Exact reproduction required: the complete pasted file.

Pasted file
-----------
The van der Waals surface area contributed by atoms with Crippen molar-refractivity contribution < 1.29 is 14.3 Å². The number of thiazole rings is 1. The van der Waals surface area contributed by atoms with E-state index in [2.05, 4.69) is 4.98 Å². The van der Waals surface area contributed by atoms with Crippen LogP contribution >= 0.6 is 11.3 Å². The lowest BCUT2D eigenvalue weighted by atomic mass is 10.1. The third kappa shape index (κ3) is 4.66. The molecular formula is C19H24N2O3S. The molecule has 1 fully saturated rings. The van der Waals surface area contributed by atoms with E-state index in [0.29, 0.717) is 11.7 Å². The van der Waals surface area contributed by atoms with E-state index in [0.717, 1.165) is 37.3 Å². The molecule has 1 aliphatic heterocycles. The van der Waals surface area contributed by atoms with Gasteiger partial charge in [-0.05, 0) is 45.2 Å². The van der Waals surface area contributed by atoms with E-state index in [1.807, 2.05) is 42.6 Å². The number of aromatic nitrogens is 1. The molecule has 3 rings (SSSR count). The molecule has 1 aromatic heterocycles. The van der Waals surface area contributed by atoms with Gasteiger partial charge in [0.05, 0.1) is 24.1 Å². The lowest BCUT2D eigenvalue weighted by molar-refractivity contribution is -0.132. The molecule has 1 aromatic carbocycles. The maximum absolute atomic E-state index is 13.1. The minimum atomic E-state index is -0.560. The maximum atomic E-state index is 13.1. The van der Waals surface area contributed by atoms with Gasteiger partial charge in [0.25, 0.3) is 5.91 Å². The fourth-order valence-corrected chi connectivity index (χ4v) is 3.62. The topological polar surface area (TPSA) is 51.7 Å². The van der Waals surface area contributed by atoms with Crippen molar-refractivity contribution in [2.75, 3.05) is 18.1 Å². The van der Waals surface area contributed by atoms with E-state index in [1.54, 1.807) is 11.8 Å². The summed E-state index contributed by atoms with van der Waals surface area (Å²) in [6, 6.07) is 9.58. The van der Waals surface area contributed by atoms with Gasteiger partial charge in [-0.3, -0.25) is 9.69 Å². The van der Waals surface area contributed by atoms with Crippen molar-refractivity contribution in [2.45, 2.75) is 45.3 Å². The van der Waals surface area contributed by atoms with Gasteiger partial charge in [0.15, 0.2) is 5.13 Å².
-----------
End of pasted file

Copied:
The van der Waals surface area contributed by atoms with Crippen molar-refractivity contribution < 1.29 is 14.3 Å². The number of thiazole rings is 1. The van der Waals surface area contributed by atoms with E-state index in [2.05, 4.69) is 4.98 Å². The van der Waals surface area contributed by atoms with Crippen LogP contribution >= 0.6 is 11.3 Å². The lowest BCUT2D eigenvalue weighted by atomic mass is 10.1. The third kappa shape index (κ3) is 4.66. The molecular formula is C19H24N2O3S. The molecule has 1 fully saturated rings. The van der Waals surface area contributed by atoms with E-state index in [0.29, 0.717) is 11.7 Å². The van der Waals surface area contributed by atoms with E-state index in [0.717, 1.165) is 37.3 Å². The molecule has 1 aliphatic heterocycles. The van der Waals surface area contributed by atoms with Gasteiger partial charge in [-0.05, 0) is 45.2 Å². The van der Waals surface area contributed by atoms with E-state index in [1.807, 2.05) is 42.6 Å². The number of aromatic nitrogens is 1. The molecule has 3 rings (SSSR count). The molecule has 1 aromatic heterocycles. The van der Waals surface area contributed by atoms with Gasteiger partial charge in [0.05, 0.1) is 24.1 Å². The lowest BCUT2D eigenvalue weighted by molar-refractivity contribution is -0.132. The molecule has 1 aromatic carbocycles. The maximum absolute atomic E-state index is 13.1. The minimum atomic E-state index is -0.560. The maximum atomic E-state index is 13.1. The van der Waals surface area contributed by atoms with Gasteiger partial charge in [0.25, 0.3) is 5.91 Å². The fourth-order valence-corrected chi connectivity index (χ4v) is 3.62. The topological polar surface area (TPSA) is 51.7 Å². The van der Waals surface area contributed by atoms with Crippen molar-refractivity contribution in [2.75, 3.05) is 18.1 Å². The van der Waals surface area contributed by atoms with E-state index in [1.54, 1.807) is 11.8 Å². The summed E-state index contributed by atoms with van der Waals surface area (Å²) in [6, 6.07) is 9.58. The van der Waals surface area contributed by atoms with Gasteiger partial charge in [-0.3, -0.25) is 9.69 Å². The van der Waals surface area contributed by atoms with Crippen molar-refractivity contribution in [2.45, 2.75) is 45.3 Å². The van der Waals surface area contributed by atoms with Gasteiger partial charge in [0.15, 0.2) is 5.13 Å².